In all, a trip to Tainan is presents a compelling image of Taiwan. Whether it is the history, the cultural trimmings and trappings, or the famous eats, Tainan tells you something, not just about the local Tainanese, but about the sensibilities of the people all over the island.
[all pictures were randomly scoured off the internet. but they look exactly like what i ate.]

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Administrative Note

I have decided to repurpose this site, again. Instead of being primarily China related work, the dissident will house my more analytical work of cultural commentary, literature reviews, and articles. other items will be at the old home.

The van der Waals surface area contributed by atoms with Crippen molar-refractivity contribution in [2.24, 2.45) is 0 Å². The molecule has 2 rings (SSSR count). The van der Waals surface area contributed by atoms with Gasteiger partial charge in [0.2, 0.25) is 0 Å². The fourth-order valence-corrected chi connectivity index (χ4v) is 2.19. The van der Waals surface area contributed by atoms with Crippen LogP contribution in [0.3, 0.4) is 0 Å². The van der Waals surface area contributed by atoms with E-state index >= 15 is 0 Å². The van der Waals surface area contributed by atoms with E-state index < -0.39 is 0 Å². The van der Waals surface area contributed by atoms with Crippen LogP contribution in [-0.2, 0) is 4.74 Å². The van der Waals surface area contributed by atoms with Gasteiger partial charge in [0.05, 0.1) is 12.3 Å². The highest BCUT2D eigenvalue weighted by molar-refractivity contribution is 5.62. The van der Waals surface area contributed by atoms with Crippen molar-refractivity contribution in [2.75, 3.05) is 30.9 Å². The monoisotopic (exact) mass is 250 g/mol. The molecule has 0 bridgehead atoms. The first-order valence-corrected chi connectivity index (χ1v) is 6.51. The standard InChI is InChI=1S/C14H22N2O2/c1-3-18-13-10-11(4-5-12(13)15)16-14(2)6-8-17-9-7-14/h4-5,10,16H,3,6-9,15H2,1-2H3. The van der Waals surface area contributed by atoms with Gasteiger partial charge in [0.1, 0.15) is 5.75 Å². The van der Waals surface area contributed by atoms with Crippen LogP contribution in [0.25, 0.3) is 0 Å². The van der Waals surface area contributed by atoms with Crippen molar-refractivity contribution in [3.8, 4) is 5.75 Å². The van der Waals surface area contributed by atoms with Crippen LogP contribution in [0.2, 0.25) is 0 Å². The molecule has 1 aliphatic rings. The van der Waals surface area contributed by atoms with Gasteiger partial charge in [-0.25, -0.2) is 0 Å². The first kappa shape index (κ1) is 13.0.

Sunday, January 04, 2009

Educated Elite?

The BBC’s publication of an article on how the current financial crisis is hitting not only Chinese factories, production, and the economy at large, but will directly squeeze the college students set to graduate in the summer. This, of course, goes without saying and is likely true of most countries across the world. I can vouch for the market shock has left friends with jobs threatened, lost, or never found to begin with. But the issue in China hits a spot that has already been weakened by years of growing tension.